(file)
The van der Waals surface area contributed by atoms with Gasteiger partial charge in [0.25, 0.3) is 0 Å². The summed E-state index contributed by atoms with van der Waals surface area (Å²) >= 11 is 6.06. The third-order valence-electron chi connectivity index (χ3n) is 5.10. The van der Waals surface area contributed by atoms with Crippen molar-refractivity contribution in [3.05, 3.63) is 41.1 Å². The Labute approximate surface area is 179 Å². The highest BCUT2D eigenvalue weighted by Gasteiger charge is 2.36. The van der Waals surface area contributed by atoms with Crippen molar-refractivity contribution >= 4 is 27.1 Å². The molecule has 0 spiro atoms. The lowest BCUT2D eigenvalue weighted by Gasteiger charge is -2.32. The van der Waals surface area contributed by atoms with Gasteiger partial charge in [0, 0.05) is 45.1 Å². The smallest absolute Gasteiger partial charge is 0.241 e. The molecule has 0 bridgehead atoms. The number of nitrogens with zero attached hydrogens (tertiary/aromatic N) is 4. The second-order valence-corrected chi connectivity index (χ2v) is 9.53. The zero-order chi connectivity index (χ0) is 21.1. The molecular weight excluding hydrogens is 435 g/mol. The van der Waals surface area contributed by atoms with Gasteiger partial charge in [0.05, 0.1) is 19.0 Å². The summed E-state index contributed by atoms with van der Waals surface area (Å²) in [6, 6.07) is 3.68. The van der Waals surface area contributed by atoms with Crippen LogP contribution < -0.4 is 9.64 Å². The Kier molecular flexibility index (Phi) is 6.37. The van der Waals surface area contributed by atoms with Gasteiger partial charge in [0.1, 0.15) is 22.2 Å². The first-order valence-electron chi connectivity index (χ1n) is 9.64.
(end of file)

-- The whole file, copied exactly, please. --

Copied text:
The van der Waals surface area contributed by atoms with Gasteiger partial charge in [0.25, 0.3) is 0 Å². The summed E-state index contributed by atoms with van der Waals surface area (Å²) >= 11 is 6.06. The third-order valence-electron chi connectivity index (χ3n) is 5.10. The van der Waals surface area contributed by atoms with Crippen molar-refractivity contribution in [3.05, 3.63) is 41.1 Å². The Labute approximate surface area is 179 Å². The highest BCUT2D eigenvalue weighted by Gasteiger charge is 2.36. The van der Waals surface area contributed by atoms with Crippen molar-refractivity contribution >= 4 is 27.1 Å². The molecule has 0 spiro atoms. The lowest BCUT2D eigenvalue weighted by Gasteiger charge is -2.32. The van der Waals surface area contributed by atoms with Gasteiger partial charge in [0, 0.05) is 45.1 Å². The smallest absolute Gasteiger partial charge is 0.241 e. The molecule has 0 bridgehead atoms. The number of nitrogens with zero attached hydrogens (tertiary/aromatic N) is 4. The second-order valence-corrected chi connectivity index (χ2v) is 9.53. The zero-order chi connectivity index (χ0) is 21.1. The molecular weight excluding hydrogens is 435 g/mol. The van der Waals surface area contributed by atoms with Gasteiger partial charge in [0.05, 0.1) is 19.0 Å². The summed E-state index contributed by atoms with van der Waals surface area (Å²) in [6, 6.07) is 3.68. The van der Waals surface area contributed by atoms with Crippen LogP contribution < -0.4 is 9.64 Å². The Kier molecular flexibility index (Phi) is 6.37. The van der Waals surface area contributed by atoms with Gasteiger partial charge in [0.1, 0.15) is 22.2 Å². The first-order valence-electron chi connectivity index (χ1n) is 9.64.